I am interested to know how people managed to get a good measurements for a set of pastels.
The best fit I can get for the “Generate cone catch model using chart” function is shown in the pic below. What spectro setup did everyone use? What were your integration times? I am using natural sunlight as I did for the chart photos. I used an integration time of 30ms and each value is an average of 100 measurements. I find that if I lower the integration time the fit is worse but the measurements are less easily saturated.
I am running out of time to get this to work. Any advice would be greatly appreciated.
The spectral measurements of the pastel reflectance needs to be of very high quality for this method to work well. Essentially the camera and spectrometer need to be receiving the same reflected light from the pastels.
Experience has taught me that reflectance can\’t be measured reliably with light from a probe (because distance to the surface is too critical), and can\’t be measured with an artificial light source (due to fluorescence issues, metamerism etc..) An integration sphere is also not ideal because the camera and spectrometer will both be receiving reflected light from a fixed angle.
But that actually results in a fairly simple setup. You need:
- Spectrometer, ideally with collimating lens, but failing that a standard probe. Sensitivity from about 310-720nm.
- A diffuse white standard (e.g. PTFE spectralon or a compressed pile of barium sulphate).
- Pastels (e.g. set of 64, remove any really fluorescent ones). Clean the pastels\’ top surfaces by rubbing them against a flat piece of paper.
- A flat surface to place everything on outside. The surface of the pastels must all be uniformly flat, and in the same plane as the white standard.
- Sunshine (try to use a day where there are no clouds in the sky at all, with the sun as high as possible – near mid-day).
Then follow these steps:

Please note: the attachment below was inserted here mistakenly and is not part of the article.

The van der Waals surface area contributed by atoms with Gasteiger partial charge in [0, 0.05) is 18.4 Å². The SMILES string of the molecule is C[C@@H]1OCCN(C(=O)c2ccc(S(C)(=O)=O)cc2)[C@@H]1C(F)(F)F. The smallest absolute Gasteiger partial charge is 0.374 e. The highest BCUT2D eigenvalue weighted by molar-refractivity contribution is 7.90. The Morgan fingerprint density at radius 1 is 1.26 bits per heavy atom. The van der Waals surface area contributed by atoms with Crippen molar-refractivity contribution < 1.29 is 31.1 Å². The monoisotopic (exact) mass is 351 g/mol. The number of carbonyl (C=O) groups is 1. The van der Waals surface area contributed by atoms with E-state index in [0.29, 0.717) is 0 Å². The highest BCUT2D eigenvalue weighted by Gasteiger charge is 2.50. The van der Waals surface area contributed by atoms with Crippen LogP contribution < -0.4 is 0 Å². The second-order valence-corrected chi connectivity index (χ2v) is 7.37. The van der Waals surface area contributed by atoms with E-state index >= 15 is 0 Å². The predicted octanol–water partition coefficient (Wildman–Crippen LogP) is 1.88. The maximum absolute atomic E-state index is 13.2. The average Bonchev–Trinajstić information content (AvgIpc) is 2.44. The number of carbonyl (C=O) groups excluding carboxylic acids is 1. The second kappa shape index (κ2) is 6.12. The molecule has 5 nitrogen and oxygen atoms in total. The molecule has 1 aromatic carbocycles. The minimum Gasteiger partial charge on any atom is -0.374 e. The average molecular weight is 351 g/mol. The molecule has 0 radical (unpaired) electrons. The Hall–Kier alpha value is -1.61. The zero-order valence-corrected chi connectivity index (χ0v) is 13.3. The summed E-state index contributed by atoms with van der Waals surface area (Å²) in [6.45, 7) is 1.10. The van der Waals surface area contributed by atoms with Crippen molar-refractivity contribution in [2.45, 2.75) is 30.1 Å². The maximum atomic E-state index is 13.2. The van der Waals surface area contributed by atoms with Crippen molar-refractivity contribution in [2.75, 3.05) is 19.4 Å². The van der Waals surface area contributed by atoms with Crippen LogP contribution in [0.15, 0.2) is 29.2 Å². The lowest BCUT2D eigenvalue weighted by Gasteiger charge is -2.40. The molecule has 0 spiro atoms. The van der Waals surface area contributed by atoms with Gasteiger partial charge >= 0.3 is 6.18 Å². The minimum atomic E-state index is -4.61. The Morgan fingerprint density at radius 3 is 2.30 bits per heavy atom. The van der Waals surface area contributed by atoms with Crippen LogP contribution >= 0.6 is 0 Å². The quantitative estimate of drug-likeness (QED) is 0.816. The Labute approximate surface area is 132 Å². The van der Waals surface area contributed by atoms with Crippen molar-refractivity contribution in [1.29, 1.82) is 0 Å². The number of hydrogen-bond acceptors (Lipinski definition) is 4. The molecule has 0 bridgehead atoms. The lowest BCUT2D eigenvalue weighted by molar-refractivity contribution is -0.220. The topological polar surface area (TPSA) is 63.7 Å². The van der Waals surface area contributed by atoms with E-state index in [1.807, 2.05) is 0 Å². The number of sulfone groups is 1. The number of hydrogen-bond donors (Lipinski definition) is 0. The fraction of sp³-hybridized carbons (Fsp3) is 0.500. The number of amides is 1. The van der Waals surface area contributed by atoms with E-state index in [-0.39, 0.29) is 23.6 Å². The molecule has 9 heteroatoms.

- Set the spectrometer white point using the white standard, and it\’s black point as you usually would. Always measure surfaces from e.g. 45-90 degrees from the surface (vertical/elevation) and ~80 degrees (horizontally/azimuth) relative to the sun. Ensuring the probe/lens doesn\’t create shadows on the surface you\’re measuring, or reflect light back on to the surface from the sun, and that the probe/lens surface itself is not illuminated by the sun (causing lens flare). This is all pretty critical! The distance from the probe to the surface is not hugely critical now that we\’re using a stable, directional light source (the sun), as long as you know the patch size being measured. The rest of the sky will still add light to the surface, so for best results keep the pastels as openly illuminated as possible, or the illumination between camera and spectrometer as uniform as possible. Alternatively set up the apparatus in a black box that only allows the direct sunlight in from the side (probably overkill).
- Measure the reflectance of one row of standards as fast as possible. At the end of the row, measure the white standard and black point again to check there has been no loss of either white or black point. If it doesn\’t look perfect repeat the row again. Carry on working through the chart row-by-row, test-measure-test. Be aware that the sun is constantly moving (and the atmosphere slightly altering the lighting), so assume the calibration only holds for a few seconds.
- Photograph the pastels and white standard without moving anything, from the same direction as the spectrometer measurements were made. Using RAW photos, exposure bracketing to get a good exposure etc… Create an mspec image as usual, using the same white standard as the spectrometer.
- Check out the format of existing colour chart files and match this with your own. Give it a filename without special characters.
This should give you the best possible agreement between camera and spectrometer. In practice, once measured (and pastels kept out of the light), you should be able to calibrate more cameras without going through the spectral measurements again. It should be fairly robust to slight variations in terrestrial daylight illumination too.